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Jacksonville nonprofit founder travels to Turkey to help rescue pets left behind

While in Turkey, Mike Merrill helped find animals in rubble, set traps to catch pets left behind and provided medical aid.

JACKSONVILLE, Fla. — The founder of a local nonprofit is back in Jacksonville Tuesday after spending more than a week in Turkey, assisting animals and pet owners impacted by earthquakes.

The death toll continues to rise in the country after a magnitude 7.8 earthquake hit the country last month. According to a report by AP News, on March 11 the head of Turkey’s disaster and emergency management agency has increased the country’s death toll from the earthquake to 47,975.

Those on the ground are still dealing with the damage and loss of life, but it’s not just humans that are in need, many animals in the country and now left without a home.

Mike Merrill, the founder of Florida Urgent Rescue, left for Turkey on March 5 to provide assistance.

“All buildings are condemned," Merrill said. " You can’t go in. So the people that are still in the city are living in tents and containers, but many of their animals are still there."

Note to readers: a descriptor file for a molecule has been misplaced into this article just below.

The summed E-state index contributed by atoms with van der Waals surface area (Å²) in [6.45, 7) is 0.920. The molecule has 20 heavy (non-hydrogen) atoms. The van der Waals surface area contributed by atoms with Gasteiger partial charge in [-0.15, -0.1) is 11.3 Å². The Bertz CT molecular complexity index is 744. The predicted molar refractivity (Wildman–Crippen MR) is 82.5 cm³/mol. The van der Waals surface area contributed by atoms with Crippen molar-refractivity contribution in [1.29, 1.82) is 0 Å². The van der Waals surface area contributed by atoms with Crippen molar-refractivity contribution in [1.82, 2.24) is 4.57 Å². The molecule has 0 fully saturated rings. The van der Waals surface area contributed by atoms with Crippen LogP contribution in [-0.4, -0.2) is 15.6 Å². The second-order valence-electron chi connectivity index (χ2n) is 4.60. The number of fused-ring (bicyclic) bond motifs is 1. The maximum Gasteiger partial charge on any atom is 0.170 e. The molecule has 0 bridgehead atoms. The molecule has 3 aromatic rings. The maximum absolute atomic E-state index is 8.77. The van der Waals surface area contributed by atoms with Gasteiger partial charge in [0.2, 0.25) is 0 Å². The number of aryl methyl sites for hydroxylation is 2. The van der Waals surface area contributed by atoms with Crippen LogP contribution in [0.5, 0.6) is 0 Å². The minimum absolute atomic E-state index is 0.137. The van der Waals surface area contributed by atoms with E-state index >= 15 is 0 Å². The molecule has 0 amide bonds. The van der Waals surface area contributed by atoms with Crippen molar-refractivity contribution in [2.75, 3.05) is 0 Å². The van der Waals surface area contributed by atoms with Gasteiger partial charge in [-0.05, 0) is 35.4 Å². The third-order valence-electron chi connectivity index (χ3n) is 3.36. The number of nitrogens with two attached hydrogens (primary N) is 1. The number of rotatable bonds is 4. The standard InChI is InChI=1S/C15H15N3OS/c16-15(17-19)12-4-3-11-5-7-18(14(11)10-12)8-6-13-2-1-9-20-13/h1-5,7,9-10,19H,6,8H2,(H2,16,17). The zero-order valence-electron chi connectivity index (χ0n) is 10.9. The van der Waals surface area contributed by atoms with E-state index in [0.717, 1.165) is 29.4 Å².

Merrill traveled to the city of Antakya, Turkey nearly four weeks after an earthquake rocked the country.

“Six people and three vehicles bringing in supplies and some of the things we picked up there were toothbrushes, toothpaste, hygiene supplies, and we handed those out along the way to refugees," he said.

Florida Urgent Rescue assists with animal rescue efforts worldwide after disasters. Merrill also recently traveled to Ukraine following Russia's invasion of the country.

“At this point, there are a lot of dogs that are roaming the streets, there are a lot of cats that are in the buildings," Merrill said. 

While in Turkey, Merrill helped find animals in rubble, set traps to catch pets left behind, and provided medical aid, many times inside make-shift vet clinics.

“There’s a shelter they’re trying to re-open and while we were there, a man and his son drove up with a dog in the truck. The dog had a broken leg. This shelter wasn’t even open, We wound up taking that dog to another shelter, but that shelter doesn’t have ex-rays, doesn’t have power, doesn’t have water," Merrill said. 

Some animals had to be taken to neighboring countries for medical treatment. Others are being held in shelters in hope that their families will come back. But his work is not done.

“If we can get a big pallet of supplies and ship it over, that will help them greatly because there’s a lot of things they need that they can’t get," he said. 

Merrill is trying to connect with a medical supplier in Jacksonville to send a shipment to teams providing aid in Turkey.

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